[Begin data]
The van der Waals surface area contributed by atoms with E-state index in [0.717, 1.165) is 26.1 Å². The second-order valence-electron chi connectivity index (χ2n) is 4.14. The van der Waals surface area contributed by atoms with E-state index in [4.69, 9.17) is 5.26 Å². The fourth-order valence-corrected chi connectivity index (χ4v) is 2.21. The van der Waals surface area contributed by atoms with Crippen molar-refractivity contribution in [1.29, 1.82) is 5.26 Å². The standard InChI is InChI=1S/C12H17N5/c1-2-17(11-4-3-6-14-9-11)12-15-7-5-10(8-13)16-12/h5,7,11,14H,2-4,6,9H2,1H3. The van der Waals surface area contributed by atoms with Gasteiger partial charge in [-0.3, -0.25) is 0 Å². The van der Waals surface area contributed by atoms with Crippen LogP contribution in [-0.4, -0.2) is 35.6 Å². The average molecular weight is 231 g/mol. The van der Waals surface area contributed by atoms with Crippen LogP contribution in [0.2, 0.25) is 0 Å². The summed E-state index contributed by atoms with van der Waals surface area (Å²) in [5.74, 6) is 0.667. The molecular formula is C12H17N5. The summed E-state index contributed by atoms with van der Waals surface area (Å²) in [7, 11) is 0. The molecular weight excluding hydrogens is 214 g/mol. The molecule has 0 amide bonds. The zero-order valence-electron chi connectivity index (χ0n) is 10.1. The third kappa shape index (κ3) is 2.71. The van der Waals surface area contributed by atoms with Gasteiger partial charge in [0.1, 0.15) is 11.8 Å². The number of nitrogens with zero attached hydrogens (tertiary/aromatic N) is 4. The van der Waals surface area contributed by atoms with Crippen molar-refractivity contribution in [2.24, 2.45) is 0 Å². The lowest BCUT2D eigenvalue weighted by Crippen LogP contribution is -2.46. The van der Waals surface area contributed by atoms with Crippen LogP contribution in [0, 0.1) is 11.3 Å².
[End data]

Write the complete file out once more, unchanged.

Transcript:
The van der Waals surface area contributed by atoms with E-state index in [0.717, 1.165) is 26.1 Å². The second-order valence-electron chi connectivity index (χ2n) is 4.14. The van der Waals surface area contributed by atoms with E-state index in [4.69, 9.17) is 5.26 Å². The fourth-order valence-corrected chi connectivity index (χ4v) is 2.21. The van der Waals surface area contributed by atoms with Crippen molar-refractivity contribution in [1.29, 1.82) is 5.26 Å². The standard InChI is InChI=1S/C12H17N5/c1-2-17(11-4-3-6-14-9-11)12-15-7-5-10(8-13)16-12/h5,7,11,14H,2-4,6,9H2,1H3. The van der Waals surface area contributed by atoms with Gasteiger partial charge in [-0.3, -0.25) is 0 Å². The van der Waals surface area contributed by atoms with Crippen LogP contribution in [-0.4, -0.2) is 35.6 Å². The average molecular weight is 231 g/mol. The van der Waals surface area contributed by atoms with Crippen LogP contribution in [0.2, 0.25) is 0 Å². The summed E-state index contributed by atoms with van der Waals surface area (Å²) in [5.74, 6) is 0.667. The molecular formula is C12H17N5. The summed E-state index contributed by atoms with van der Waals surface area (Å²) in [7, 11) is 0. The molecular weight excluding hydrogens is 214 g/mol. The molecule has 0 amide bonds. The zero-order valence-electron chi connectivity index (χ0n) is 10.1. The third kappa shape index (κ3) is 2.71. The van der Waals surface area contributed by atoms with Gasteiger partial charge in [0.1, 0.15) is 11.8 Å². The number of nitrogens with zero attached hydrogens (tertiary/aromatic N) is 4. The van der Waals surface area contributed by atoms with Crippen molar-refractivity contribution in [2.24, 2.45) is 0 Å². The lowest BCUT2D eigenvalue weighted by Crippen LogP contribution is -2.46. The van der Waals surface area contributed by atoms with Crippen LogP contribution in [0, 0.1) is 11.3 Å².